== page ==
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Publications on EU funds

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Bankwatch Mail | March 20, 2014

The EU-backed Energy Community Treaty, signed in 2005 and comprising the western Balkan countries, Ukraine and Moldova, has been widely hailed as encouraging regional co-operation. It also sets a legislative framework for the signatories (also known as the contracting parties) that should contribute, along with the EU accession process, to addressing the environmental and social impacts of the energy sector. Indeed, examples of the Energy Community's added value are its adoption of renewable energy targets in October 2012, as well as a requirement for power plants to comply with EU emissions limits.

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Bankwatch Mail | March 20, 2014

Issue 58 of Bankwatch Mail, published as stakeholders meet in the European Parliament to discuss the future of the 'Energy Community'. Comprising the countries of the western Balkans, Moldova and Ukraine, the Energy Community aims primarily to extend EU internal energy policy to south east Europe and the Black Sea region. Its modus operandi and achievements are now being evaluated at high level, which - as this issue shows - is undoubtedly necessary given the stunning number of highly questionable coal and lignite fired power plants that are proceeding in various Energy Community members.

Briefing | March 20, 2014

At the peak of EU funds’ programming, experiences from CEE countries reveal deficiencies in the application of the Code of Conduct and a flawed implementation of the partnership principle. This undermines the credibility of the programming process and leaves benefits of a comprehensive involvement of all stakeholders untapped. The sometimes even entertaining list of partnership shortcomings brings us to the conclusion that a purely voluntary partnership without common standards much too often continues to end up being a purely formal exercise, and that the promotion of best practices alone is not sufficient to ensure quality partnership.

Advocacy letter | March 19, 2014

Civil society organisations have noticed that a number of basic partnership principles are not met by member states during the ongoing programming of Cohesion Policy for the 2014-2020 period. (Read more in this briefing).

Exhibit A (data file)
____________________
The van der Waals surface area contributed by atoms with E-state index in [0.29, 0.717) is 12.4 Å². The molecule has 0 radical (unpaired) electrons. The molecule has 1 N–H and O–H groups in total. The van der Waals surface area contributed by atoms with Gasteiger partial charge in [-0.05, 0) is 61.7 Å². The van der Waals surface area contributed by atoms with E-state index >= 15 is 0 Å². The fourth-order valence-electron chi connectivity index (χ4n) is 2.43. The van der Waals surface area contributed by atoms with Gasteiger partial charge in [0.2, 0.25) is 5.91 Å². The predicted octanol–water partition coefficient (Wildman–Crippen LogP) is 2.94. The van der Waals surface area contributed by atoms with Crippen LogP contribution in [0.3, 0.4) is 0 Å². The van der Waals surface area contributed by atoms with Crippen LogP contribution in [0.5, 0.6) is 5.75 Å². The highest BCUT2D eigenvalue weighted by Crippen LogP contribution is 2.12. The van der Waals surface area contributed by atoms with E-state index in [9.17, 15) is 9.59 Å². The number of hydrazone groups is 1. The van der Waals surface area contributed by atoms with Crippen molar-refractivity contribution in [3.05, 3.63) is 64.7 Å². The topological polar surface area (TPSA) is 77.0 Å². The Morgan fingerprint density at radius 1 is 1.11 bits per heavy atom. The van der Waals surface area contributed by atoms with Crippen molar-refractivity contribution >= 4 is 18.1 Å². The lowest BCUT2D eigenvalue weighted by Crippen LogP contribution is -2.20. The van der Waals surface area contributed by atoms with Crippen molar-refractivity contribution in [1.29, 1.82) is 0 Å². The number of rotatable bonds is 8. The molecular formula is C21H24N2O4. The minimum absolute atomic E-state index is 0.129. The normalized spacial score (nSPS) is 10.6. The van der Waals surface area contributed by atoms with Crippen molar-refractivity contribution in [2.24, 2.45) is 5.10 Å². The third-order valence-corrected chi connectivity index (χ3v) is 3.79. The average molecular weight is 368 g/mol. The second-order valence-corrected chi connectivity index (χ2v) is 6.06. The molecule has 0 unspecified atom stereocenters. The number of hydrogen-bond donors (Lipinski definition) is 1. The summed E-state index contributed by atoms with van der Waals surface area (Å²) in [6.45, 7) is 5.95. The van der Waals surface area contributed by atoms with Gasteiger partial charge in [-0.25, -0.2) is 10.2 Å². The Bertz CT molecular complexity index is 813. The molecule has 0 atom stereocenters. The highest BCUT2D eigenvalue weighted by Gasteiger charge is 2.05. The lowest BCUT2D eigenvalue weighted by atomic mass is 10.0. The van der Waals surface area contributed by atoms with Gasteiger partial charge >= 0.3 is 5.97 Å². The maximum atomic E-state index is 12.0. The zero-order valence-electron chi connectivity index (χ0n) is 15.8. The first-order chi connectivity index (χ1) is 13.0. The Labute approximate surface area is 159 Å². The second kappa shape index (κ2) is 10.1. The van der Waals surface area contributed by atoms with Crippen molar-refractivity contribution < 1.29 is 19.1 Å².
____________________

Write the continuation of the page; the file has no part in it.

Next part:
Briefing | March 5, 2014

At the moment from an NGO's point of view the Operational Programme of Latvia looks well defined and very promising in general. But the way how the OP is described at the moment is too general also for a SEA to assess the possible negative impacts on environment as well as for NGOs to consider that the implementation of OP could cause serious environmental problems, let alone the strategic direction Latvia chose to follow with support of ESI funds.

Briefing | February 26, 2014

The briefing is based on inputs from the Network of Estonian Non-Governmental Organisations, the Estonian Council of Environmental Organisations, the Estonian Fund for Nature, the Centre of Stockholm Environment Institute in Tallinn (a.k.a Sustainable Estonia Institute), the Estonian Green Movement-FoE Estonia, the Estonian Renewable Energy Association and CEE Bankwatch Network.

Briefing | February 12, 2014

The Operational Programme Transport 2007-2013 is expected to provide EUR 5.8 billion for transport projects in the Czech Republic. Of this amount, up to EUR 1.3 billion should come from the EIB via the Structural and Cohesion Funds Transport Framework Facility for 2007-2013, with some 55 percent earmarked for investments in new motorway corridors and the rest for upgrades to existing rail corridors. An analysis of the OP project showed many cases of misuse of the public funding.

Official document | January 16, 2014

By allowing the Stanari lignite plant to pollute 2-3 times more than EU standards, Bosnia and Herzegovina is failing on its Energy Community obligations. This official complaint was submitted by NGO Center for Environment from Banja Luka to the Vienna-based Energy Community Treaty secretariat.

Advocacy letter | January 13, 2014

Europe is struggling to find its way out of multiple crises. Austerity measures in reaction to the economic crisis are causing untold human suffering. The environmental crisis is continuing apace, endangering the well-being of future generations. Meanwhile, little has been done to put the region on an environmentally sustainable path. Ten of the leading environmental organisations in the EU, representing over 20 million Europeans, believe that the answers to these crises lie in smarter and more sustainable EU policies.

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Study | December 28, 2013

Analyses and comments elaborated and published in the course of the
on-going programming process from May until December 2013 show that the draft planning documents fail to ensure sustainable development, are half-hearted in environmental protection, sideline partners and neglect communities.